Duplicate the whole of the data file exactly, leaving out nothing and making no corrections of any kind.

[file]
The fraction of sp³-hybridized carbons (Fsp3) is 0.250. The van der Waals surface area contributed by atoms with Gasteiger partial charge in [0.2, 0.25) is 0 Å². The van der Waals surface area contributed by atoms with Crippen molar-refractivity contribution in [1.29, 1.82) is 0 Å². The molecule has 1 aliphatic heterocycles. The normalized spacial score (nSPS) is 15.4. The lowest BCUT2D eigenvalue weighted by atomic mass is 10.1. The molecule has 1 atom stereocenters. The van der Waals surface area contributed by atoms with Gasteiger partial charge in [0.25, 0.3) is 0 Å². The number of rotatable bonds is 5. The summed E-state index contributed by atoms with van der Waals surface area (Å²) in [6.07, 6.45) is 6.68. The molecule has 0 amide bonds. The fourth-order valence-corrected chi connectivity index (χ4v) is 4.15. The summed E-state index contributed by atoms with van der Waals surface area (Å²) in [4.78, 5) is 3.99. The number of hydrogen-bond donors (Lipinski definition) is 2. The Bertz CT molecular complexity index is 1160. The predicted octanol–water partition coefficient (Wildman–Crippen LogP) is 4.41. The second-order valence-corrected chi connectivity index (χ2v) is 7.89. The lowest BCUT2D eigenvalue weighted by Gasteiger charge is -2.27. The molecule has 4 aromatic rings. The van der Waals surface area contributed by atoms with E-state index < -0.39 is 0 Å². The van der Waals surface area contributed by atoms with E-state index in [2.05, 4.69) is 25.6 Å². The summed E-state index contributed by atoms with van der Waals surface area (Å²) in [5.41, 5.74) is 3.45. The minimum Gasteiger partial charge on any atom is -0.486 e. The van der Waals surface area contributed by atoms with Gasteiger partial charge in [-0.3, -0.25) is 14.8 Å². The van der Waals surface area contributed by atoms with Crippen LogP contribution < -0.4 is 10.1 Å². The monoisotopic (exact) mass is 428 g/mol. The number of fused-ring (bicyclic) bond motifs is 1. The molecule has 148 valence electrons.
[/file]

The fraction of sp³-hybridized carbons (Fsp3) is 0.250. The van der Waals surface area contributed by atoms with Gasteiger partial charge in [0.2, 0.25) is 0 Å². The van der Waals surface area contributed by atoms with Crippen molar-refractivity contribution in [1.29, 1.82) is 0 Å². The molecule has 1 aliphatic heterocycles. The normalized spacial score (nSPS) is 15.4. The lowest BCUT2D eigenvalue weighted by atomic mass is 10.1. The molecule has 1 atom stereocenters. The van der Waals surface area contributed by atoms with Gasteiger partial charge in [0.25, 0.3) is 0 Å². The number of rotatable bonds is 5. The summed E-state index contributed by atoms with van der Waals surface area (Å²) in [6.07, 6.45) is 6.68. The molecule has 0 amide bonds. The fourth-order valence-corrected chi connectivity index (χ4v) is 4.15. The summed E-state index contributed by atoms with van der Waals surface area (Å²) in [4.78, 5) is 3.99. The number of hydrogen-bond donors (Lipinski definition) is 2. The Bertz CT molecular complexity index is 1160. The predicted octanol–water partition coefficient (Wildman–Crippen LogP) is 4.41. The second-order valence-corrected chi connectivity index (χ2v) is 7.89. The lowest BCUT2D eigenvalue weighted by Gasteiger charge is -2.27. The molecule has 4 aromatic rings. The van der Waals surface area contributed by atoms with E-state index < -0.39 is 0 Å². The van der Waals surface area contributed by atoms with E-state index in [2.05, 4.69) is 25.6 Å². The summed E-state index contributed by atoms with van der Waals surface area (Å²) in [5.41, 5.74) is 3.45. The minimum Gasteiger partial charge on any atom is -0.486 e. The van der Waals surface area contributed by atoms with Gasteiger partial charge in [-0.3, -0.25) is 14.8 Å². The van der Waals surface area contributed by atoms with Crippen LogP contribution < -0.4 is 10.1 Å². The monoisotopic (exact) mass is 428 g/mol. The number of fused-ring (bicyclic) bond motifs is 1. The molecule has 148 valence electrons.